What Makes for a Holy Rebellion

Photo of Rabbi Ben Richards
Photo of Rabbi Ben Richards
Rabbi Ben Richards

Admissions Coordinator for the Ziegler School of Rabbinic Studies

Rabbi Ben Richards works as the Admissions Coordinator for the Ziegler School of Rabbinic Studies of American Jewish University. Upon receiving ordination from Ziegler in 2018, Ben moved to San Antonio, where he served as associate rabbi at Congregation Agudas Achim, a delightful 600-member Conservative synagogue, for three years. Rabbi Richards grew up in the Conservative movement in the San Fernando Valley, learning and working in various capacities at Shomrei Torah Synagogue. He is passionate about rabbinic literature, music, and gratitude.

posted on July 1, 2022

If one had to briefly describe the Fourth of July, they might say that it is a holiday commemorating a rebellion by America against their British ruling power. In acquiring this independence, America was able to forge a land open to diverse views and population groups, something we commemorate on Independence Day (also known as the Fourth of July). It is interesting that this year, as we approach the Fourth of July, we find that it directly follows parshat Korach. And parshat Korach contains perhaps the most famous story of rebellion in the Torah, that of the rebel leader, Korach and his 250 followers. As we recall, Korach was an Israelite leader who argued with Moses about who should have authority and power amongst the Israelites. The difference between the two rebellions is that America’s was rather successful, and Korach’s lead to the death of himself and his followers.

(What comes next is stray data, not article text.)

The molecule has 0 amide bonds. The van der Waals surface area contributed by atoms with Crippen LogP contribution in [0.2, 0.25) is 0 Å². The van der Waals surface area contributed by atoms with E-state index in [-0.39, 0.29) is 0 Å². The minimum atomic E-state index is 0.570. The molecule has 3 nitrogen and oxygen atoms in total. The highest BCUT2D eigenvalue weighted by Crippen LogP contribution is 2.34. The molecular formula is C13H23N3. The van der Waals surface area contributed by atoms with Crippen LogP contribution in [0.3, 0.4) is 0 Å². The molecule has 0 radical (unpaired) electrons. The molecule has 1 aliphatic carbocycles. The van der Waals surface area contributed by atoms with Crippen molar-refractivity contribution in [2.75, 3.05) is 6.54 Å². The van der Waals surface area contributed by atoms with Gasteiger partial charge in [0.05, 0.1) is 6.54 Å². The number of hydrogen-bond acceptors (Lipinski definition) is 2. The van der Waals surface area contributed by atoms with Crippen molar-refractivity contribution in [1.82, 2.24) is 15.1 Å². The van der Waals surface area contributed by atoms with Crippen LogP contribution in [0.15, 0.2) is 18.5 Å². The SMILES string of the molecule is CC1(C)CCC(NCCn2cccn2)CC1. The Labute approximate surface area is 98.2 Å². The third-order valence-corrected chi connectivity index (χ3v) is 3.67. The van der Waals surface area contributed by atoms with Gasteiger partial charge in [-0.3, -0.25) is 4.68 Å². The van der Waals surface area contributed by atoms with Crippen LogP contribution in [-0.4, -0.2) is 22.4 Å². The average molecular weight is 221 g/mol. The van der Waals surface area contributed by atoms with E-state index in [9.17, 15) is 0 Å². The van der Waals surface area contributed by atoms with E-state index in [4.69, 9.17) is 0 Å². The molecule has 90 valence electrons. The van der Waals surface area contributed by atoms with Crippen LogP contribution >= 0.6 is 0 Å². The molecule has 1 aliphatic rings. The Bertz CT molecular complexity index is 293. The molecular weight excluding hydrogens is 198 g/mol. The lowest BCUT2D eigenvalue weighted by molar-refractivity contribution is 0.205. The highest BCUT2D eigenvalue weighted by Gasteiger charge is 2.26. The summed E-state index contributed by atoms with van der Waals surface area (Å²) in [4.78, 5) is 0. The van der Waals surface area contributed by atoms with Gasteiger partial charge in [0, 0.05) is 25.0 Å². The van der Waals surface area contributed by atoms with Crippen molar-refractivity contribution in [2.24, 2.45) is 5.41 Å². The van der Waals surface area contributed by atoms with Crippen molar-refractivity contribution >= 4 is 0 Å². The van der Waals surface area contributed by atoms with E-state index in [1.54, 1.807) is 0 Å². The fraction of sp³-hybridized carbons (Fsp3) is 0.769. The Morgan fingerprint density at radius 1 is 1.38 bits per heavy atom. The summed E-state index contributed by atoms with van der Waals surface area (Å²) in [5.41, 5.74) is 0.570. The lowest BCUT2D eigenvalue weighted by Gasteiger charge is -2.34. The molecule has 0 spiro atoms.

The question is, why do we paint Korach as a villain and early Americans as the heroes, when both seemed to be advocates for democracy? After all, didn’t Korach approach Moses saying, “All the community is holy, as God is in their midst. Why then do you raise yourselves above God’s congregation (Numbers 16:3)?” 
Korach’s question seems rather fair; after all, if all of the Israelite people are called a “kingdom of priests” (Exodus 19:6), why should only Moses and his Levite relatives get to be the priests and leaders?! Is it because Korach’s rebellion failed that we decided he was a problematic rabble rouser? 

Our rabbis seemed troubled by what Korach’s crimes could have been based on our Torah text, and utilized a number of midrashim and commentaries to pinpoint what Korach was really doing. Rather than Korach doing it in the name of democracy or independence, Midrash Bamidbar Rabbah 18:3 suggests different motives: 

“Korach asked Moses: In the case of a house full of Torah scrolls, what is the rule about it being exempt from having a mezuzah? Moses said to him: It is required to have a mezuzah. Korach said to him: Since the whole Torah has two hundred and seventy-five parshiot in it and they do not exempt the house, would the one parsha in a mezuzah exempt the house?!... “Now Korach took”-“took” can only be a word of discord, in that his heart carried him away.”